A pivotal multicenter study published in 2005 of people with type 1 diabetes showed that tight blood-glucose control lowers the risk of heart disease. Experts believe that people with type 2 diabetes benefit from the same advice. Keeping your blood sugar level in check can prevent or delay blood vessel damage.
- Fit at least 30 minutes of physical activity into your daily routine. Try walking a half hour every day or 10 minutes after each meal. Take the stairs instead of the elevator. Park at the far end of the lot and hoof it to your destination.
- Eat heart-healthy foods. Enjoy whole-grain breads and cereals, fruit, and vegetables, and cut back on foods loaded in saturated fat and cholesterol. Also avoid processed foods with trans fat.
- Have your blood pressure checked. It should be below 130/80 for most people.
- Lose weight if you are overweight. A registered dietitian can help you plan meals that will help your reach and maintain a healthy weight.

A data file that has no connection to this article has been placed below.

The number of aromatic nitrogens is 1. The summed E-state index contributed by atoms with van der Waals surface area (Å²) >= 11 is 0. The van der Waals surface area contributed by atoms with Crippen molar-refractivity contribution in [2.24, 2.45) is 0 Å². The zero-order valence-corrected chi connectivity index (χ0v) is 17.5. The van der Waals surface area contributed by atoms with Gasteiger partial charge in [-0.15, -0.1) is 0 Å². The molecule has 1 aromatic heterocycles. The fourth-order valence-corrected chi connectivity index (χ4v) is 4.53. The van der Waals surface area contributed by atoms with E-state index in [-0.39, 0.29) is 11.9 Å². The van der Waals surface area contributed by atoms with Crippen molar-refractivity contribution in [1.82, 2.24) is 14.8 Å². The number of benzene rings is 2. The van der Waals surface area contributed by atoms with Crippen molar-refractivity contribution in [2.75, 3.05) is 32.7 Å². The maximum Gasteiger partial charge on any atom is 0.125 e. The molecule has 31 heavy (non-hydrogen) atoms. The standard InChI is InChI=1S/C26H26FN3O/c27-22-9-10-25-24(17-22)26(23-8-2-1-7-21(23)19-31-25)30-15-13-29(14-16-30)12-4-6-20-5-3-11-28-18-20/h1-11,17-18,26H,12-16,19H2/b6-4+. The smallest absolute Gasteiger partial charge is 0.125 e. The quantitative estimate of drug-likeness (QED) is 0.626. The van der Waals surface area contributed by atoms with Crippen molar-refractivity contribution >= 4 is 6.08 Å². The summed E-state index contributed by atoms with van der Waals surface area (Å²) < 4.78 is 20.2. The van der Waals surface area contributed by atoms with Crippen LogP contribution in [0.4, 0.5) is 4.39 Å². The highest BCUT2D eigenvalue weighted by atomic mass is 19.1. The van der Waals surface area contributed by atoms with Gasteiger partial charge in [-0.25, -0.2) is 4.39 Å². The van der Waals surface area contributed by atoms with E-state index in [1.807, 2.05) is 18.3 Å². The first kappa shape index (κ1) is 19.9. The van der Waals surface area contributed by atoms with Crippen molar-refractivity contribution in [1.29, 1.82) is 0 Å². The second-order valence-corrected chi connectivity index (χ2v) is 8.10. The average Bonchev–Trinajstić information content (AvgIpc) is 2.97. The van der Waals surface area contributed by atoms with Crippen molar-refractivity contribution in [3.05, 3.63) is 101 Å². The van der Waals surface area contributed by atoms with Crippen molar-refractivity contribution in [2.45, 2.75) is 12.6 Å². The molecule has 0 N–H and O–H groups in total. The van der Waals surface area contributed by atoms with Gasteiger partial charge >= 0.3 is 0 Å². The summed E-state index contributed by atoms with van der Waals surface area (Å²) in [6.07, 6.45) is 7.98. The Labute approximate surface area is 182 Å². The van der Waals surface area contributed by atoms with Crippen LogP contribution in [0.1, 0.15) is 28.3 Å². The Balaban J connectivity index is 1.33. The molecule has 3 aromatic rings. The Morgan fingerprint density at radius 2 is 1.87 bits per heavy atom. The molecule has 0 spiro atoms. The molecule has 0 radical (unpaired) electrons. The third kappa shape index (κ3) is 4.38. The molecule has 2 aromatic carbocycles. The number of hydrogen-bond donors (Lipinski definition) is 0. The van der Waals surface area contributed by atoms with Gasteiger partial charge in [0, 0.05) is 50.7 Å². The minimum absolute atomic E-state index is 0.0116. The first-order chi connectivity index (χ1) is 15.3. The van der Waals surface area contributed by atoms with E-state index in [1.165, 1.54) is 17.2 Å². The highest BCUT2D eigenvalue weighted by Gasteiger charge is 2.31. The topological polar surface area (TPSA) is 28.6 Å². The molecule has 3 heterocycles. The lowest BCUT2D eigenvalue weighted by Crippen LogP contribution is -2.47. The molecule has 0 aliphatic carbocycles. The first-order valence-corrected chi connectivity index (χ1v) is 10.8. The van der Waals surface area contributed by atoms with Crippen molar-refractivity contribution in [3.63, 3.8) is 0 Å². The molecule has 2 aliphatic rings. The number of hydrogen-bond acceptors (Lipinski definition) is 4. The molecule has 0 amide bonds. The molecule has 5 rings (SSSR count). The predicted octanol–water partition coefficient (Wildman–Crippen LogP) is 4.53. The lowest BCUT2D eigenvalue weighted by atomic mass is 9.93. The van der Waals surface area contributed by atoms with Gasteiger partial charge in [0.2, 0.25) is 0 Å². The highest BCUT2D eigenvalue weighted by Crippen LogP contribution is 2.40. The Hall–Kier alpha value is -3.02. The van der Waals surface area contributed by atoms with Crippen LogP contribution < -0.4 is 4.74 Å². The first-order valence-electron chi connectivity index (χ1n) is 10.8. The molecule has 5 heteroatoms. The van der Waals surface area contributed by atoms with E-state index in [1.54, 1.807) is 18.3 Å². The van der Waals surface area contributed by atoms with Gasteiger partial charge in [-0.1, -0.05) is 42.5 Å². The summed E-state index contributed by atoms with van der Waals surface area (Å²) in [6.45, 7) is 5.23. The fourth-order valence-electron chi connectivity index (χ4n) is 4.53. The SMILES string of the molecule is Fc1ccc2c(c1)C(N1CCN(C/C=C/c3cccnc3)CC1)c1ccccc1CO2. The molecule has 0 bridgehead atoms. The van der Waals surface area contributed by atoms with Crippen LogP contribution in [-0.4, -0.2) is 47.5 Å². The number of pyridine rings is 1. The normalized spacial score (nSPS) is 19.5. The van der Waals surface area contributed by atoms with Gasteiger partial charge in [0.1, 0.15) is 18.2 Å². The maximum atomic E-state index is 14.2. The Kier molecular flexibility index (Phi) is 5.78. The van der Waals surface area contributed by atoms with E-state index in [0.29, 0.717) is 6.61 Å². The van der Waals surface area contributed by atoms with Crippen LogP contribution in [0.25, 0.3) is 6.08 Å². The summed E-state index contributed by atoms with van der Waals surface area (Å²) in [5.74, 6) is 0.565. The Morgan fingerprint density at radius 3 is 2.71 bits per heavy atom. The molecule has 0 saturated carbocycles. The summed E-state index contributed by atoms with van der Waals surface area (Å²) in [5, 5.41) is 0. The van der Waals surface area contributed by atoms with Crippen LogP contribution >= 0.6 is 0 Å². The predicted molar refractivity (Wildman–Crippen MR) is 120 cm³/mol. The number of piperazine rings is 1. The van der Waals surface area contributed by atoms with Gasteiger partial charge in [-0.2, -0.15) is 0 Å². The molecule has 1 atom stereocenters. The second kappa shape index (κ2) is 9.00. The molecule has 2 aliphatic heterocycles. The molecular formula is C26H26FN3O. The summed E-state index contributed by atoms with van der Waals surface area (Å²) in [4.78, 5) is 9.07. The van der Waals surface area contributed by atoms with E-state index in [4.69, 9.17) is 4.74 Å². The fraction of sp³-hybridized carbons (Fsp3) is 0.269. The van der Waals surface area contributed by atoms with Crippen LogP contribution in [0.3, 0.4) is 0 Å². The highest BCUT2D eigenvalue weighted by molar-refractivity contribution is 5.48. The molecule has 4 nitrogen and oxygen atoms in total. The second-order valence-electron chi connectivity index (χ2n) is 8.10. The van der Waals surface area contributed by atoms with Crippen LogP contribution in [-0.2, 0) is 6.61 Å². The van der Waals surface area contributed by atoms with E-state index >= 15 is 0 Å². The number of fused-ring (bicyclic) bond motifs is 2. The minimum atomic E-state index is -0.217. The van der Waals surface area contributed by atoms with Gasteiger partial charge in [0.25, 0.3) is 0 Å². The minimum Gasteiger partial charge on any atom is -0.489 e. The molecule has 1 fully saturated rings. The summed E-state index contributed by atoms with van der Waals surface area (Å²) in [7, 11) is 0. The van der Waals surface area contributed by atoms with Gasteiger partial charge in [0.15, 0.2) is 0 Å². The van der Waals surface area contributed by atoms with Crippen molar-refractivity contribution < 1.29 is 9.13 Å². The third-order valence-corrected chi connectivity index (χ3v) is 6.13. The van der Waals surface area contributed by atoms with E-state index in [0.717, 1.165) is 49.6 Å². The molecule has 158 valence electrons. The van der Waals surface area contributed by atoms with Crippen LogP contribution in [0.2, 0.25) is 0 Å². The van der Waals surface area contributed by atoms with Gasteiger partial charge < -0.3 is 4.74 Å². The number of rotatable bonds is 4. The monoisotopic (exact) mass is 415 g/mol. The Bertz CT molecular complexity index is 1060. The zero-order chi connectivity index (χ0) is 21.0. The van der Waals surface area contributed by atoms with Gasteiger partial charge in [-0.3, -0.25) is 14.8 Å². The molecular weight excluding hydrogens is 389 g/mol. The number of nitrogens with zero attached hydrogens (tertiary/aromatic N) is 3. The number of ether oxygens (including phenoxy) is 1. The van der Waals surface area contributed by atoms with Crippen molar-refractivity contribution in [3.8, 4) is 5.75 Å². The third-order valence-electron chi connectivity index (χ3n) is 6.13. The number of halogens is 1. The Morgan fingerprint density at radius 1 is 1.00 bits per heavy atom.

- Kick the habit if you smoke. Ask your doctor about ways to help you quit.
- Have your cholesterol checked. Aim for an LDL or bad cholesterol level that is below 100; an HDL or good cholesterol level that is above 40 if youre male and above 50 if youre female; and triglyceride level that is below 150.
- Ask about a daily aspirin regimen. Taking a low dose of aspirin every day may help reduce your risk of heart disease and stroke. Talk to your doctor before starting an aspirin regimen.
- If youve been prescribed medication, take it as directed.
A multicenter study called Action to Control Cardiovascular Risk in Diabetes, or ACCORD, is following 10,000 type 2 patients at high risk for heart disease for four to eight years.